Connectivity allows for POC instruments to hook up with a laboratory or hospital information system, as well as with electronic medical records.8 For this purpose an open-access data management system is critical, permitting connections between instruments from any manufacturer. This process automatically validates and transfers patient results, including those from electronic medical records, as well as monitoring and managing data, multiple testing devices, and operators.8 As these are intimately linked to operator training and competency, harm to the patient is minimised by reducing analytical errors. Faster decision-making can also occur due to significantly lower turnaround times.8 With the advent of 5G and artificial intelligence, greater focus on personalised care is likely to occur resulting from big data analysis and development of algorithms; communities in Africa stand to benefit from this. Wireless technology, the Internet of Things and big data will not only allow patients in Africa to take charge of their health needs, but hugely improve the way health-related data is transmitted and interpreted, making it possible for healthcare delivery to be more efficient, precise and, ultimately, more affordable. In addition, accessibility would mean increased equity in healthcare and diagnostics to communities in Africa. Smartphone-based operation, paper-based sensing assays, and lab-on-a-chip are being turned into mobile laboratories, which are furthering this trend in remote areas.9

Already there are well-established programmes that have changed the health landscape in Africa. The most recent Cochrane review10 reported that POC viral load testing showed both high sensitivity and specificity for the diagnosis of HIV viral load, at or above the clinical threshold of 1000 copies/mL, among people living with HIV who attended healthcare facilities for their HIV tests. Furthermore, POC viral load testing has been reported to enhance viral suppression and retention in HIV care.10,11 Rapid antigen lateral flow tests were particularly useful during the coronavirus disease 2019 (COVID-19) pandemic and were used for rapid screening and tracing of cases in communities.12 The introduction of POC lateral flow urine lipoarabinomannan assays has improved tuberculosis case detection and lowered diagnostic holdups in people living with HIV and is particularly useful in African communities where traditional methods have a long turnaround time.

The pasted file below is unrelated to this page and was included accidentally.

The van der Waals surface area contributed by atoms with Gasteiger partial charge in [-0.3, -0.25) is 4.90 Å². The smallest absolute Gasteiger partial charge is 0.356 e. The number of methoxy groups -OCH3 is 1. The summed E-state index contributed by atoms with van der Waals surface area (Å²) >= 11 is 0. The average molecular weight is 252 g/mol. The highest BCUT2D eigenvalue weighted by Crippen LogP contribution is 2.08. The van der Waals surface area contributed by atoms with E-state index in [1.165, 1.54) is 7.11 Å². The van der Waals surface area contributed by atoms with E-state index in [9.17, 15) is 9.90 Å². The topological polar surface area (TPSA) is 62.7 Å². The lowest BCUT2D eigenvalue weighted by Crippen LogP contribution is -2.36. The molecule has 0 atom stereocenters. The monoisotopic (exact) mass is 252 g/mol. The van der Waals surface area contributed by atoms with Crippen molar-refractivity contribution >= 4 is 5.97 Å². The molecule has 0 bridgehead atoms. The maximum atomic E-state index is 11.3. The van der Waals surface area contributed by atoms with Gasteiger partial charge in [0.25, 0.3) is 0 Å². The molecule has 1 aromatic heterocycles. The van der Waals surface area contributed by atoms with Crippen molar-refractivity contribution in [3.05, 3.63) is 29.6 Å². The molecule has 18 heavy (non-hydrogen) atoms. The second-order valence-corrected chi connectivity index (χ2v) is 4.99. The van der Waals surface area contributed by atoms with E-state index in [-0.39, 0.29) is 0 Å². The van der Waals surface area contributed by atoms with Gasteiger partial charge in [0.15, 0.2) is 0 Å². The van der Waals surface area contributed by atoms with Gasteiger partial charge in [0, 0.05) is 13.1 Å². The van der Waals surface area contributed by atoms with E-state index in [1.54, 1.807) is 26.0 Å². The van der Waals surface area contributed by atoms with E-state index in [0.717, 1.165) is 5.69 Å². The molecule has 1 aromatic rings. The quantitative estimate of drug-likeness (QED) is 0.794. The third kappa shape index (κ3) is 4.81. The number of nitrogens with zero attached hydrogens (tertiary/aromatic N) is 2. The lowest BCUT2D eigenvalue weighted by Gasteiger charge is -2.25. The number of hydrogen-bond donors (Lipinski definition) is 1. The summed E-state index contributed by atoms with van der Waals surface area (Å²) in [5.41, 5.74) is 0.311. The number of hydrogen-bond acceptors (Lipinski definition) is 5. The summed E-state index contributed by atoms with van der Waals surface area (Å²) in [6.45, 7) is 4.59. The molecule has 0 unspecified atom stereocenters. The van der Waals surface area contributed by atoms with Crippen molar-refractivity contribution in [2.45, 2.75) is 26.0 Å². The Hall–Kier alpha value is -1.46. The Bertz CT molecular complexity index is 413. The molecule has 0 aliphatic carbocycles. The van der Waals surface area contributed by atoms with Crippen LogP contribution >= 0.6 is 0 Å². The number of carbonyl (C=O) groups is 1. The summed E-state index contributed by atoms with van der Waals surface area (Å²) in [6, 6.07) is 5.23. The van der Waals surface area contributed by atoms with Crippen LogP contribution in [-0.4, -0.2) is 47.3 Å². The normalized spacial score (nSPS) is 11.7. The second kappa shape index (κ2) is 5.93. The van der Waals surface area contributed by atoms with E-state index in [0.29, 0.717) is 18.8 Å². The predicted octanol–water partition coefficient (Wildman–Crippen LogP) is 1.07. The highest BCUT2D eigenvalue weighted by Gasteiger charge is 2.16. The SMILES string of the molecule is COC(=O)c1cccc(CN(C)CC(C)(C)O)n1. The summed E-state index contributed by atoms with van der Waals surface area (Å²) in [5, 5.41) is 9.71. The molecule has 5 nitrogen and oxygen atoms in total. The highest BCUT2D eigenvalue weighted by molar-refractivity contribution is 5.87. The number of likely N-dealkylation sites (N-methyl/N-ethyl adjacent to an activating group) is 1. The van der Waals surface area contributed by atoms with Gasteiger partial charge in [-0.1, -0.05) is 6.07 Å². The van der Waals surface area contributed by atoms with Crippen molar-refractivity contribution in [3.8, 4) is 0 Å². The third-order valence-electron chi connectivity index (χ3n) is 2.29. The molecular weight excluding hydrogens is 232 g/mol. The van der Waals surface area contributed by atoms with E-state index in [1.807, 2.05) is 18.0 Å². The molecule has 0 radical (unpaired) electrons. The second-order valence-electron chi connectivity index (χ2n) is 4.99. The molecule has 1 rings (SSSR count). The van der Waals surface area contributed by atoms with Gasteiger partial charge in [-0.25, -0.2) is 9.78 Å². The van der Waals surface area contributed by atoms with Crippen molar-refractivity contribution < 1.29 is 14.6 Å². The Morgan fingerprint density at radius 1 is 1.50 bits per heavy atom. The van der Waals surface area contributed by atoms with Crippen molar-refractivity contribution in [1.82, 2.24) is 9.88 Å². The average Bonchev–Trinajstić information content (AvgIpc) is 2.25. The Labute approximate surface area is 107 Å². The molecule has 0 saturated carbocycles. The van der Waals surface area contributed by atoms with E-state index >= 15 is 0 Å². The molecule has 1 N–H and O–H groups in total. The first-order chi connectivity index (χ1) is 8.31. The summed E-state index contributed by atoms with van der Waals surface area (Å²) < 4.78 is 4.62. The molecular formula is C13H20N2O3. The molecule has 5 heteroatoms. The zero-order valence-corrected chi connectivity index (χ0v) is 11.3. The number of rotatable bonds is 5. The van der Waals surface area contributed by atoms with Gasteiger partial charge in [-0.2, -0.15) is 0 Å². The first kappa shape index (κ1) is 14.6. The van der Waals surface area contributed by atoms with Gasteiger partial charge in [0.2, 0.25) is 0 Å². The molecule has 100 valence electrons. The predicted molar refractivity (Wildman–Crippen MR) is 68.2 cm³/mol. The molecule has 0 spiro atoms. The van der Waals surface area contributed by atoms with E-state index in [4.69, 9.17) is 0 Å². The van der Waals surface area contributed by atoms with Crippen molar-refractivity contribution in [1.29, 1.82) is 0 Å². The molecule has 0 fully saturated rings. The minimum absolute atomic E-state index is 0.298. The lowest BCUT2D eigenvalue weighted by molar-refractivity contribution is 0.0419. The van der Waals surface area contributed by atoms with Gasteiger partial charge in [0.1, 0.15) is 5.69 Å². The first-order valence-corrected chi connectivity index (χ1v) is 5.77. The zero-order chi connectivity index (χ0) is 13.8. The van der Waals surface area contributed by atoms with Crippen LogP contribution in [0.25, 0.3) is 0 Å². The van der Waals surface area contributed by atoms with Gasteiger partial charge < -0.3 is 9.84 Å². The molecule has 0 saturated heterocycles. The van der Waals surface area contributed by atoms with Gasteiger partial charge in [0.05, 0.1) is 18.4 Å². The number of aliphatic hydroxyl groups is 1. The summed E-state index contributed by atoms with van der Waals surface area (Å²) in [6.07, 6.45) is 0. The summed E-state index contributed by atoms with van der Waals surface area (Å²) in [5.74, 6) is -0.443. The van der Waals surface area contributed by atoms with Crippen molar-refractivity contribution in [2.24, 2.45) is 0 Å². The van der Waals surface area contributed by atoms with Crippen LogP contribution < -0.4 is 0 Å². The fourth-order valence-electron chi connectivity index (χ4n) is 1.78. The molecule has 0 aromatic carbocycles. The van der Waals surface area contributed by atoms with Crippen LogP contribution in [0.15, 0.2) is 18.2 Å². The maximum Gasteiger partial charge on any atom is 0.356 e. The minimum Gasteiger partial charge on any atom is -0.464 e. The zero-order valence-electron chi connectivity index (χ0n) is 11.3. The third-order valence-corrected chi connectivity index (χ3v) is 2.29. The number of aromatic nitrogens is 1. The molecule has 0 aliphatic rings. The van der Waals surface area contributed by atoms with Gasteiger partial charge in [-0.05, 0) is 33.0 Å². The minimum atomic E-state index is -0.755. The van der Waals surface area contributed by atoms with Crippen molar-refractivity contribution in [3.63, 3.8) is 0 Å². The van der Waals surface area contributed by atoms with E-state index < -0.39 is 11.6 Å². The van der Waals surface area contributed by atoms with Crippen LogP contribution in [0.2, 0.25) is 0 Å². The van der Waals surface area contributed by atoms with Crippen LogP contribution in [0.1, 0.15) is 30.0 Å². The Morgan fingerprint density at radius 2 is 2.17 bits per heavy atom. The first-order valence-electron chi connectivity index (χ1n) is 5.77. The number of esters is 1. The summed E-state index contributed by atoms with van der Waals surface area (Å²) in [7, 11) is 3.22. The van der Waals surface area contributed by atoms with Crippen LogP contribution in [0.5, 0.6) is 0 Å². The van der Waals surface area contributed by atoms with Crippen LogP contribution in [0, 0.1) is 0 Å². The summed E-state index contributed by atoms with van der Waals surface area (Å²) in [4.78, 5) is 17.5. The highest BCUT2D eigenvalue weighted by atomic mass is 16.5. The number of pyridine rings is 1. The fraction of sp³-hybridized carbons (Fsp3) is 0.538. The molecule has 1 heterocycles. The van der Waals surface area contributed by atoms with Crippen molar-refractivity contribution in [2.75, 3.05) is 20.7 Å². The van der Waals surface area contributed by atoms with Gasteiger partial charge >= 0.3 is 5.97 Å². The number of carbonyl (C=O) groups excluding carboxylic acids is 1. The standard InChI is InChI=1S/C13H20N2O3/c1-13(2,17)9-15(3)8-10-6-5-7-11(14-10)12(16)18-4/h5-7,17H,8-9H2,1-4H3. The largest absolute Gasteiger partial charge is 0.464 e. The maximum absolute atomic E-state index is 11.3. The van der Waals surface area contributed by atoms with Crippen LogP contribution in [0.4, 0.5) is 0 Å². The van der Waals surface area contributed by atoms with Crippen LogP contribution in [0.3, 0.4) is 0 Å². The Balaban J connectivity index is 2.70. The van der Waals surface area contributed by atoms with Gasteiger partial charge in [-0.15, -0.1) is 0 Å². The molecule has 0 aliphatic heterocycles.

Although education, training, data governance and quality management will remain key to ensure the reliability and accuracy of test results,13,14 these results demonstrate that POC testing can simplify treatment and improve outcomes for HIV-positive adults receiving antiretroviral therapy in resource-limited settings and that POC testing presents a great advantage for disease diagnosis, monitoring and its management for patients in Africa. The African Union11 has put forward a digital transformation strategy for Africa 2020–2030. If it is successfully implemented, it will no doubt further propel POC testing, ensuring optimal governance and quality. Thus, Africa is in a unique position to use POC and digital technologies, including machine learning and artificial intelligence, into a highly effective strategy for delivering speedy, high-quality, data-driven care to communities in Africa. Africa must take advantage of the convergence of POC testing and digital technologies, as this will surely enhance diagnostics and healthcare on the continent.


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  6. International Organization for Standardization. ISO 22870: 2016 Point-of-care testing (POCT) – Requirements for quality and competence. [cited 2016 Nov]. Available from: https://www.iso.org/standard/71119.html
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  8. Erasmus RT, Sumedha S, El-Sharkawy R. Connectivity strategies in managing a POCT service. eJIFCC. 2021;2:190–194.
  9. Kumar S, Nehra M, Khurana S, et al. Aspects of point-of-care diagnostics for personalized health wellness. Int J Nanomed. 2021;16:383–402. https://doi.org/10.2147/IJN.S267212
  10. Ochodo EA, Olwanda EE, Deeks JJ, Mallett S. Point-of-care viral load tests to detect high HIV viral load in people living with HIV/AIDS attending health facilities. Cochrane Database Syst Rev. 2022;3(3):CD013208. https://doi.org/10.1002/14651858.CD013208.pub2
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  13. Jalavu TP, Rensburg M, Erasmus R. Clinical staff knowledge and awareness of point-of-care-testing best practices at Tygerberg Hospital, South Africa. Afr J Lab Med. 2020;9(1):a853. https://doi.org/10.4102/ajlm.v9i1.853
  14. Gous N, Boeras DI, Cheng B, Takle J, Cunningham B, Peeling RW. The impact of digital technologies on point-of-care diagnostics in resource-limited settings. Expert Rev Mol Diagn. 2018;18(4):385–397. https://doi.org/10.1080/14737159.2018.1460205


Crossref Citations

1. Evaluating supply chain management of SARS-CoV-2 point-of-care (POC) diagnostic services in primary healthcare clinics in Mopani District, Limpopo Province, South Africa
Kuhlula Maluleke, Alfred Musekiwa, Tivani Mashamba-Thompson, Hamufare Dumisani Dumisani Mugauri
PLOS ONE  vol: 18  issue: 6  first page: e0287477  year: 2023  
doi: 10.1371/journal.pone.0287477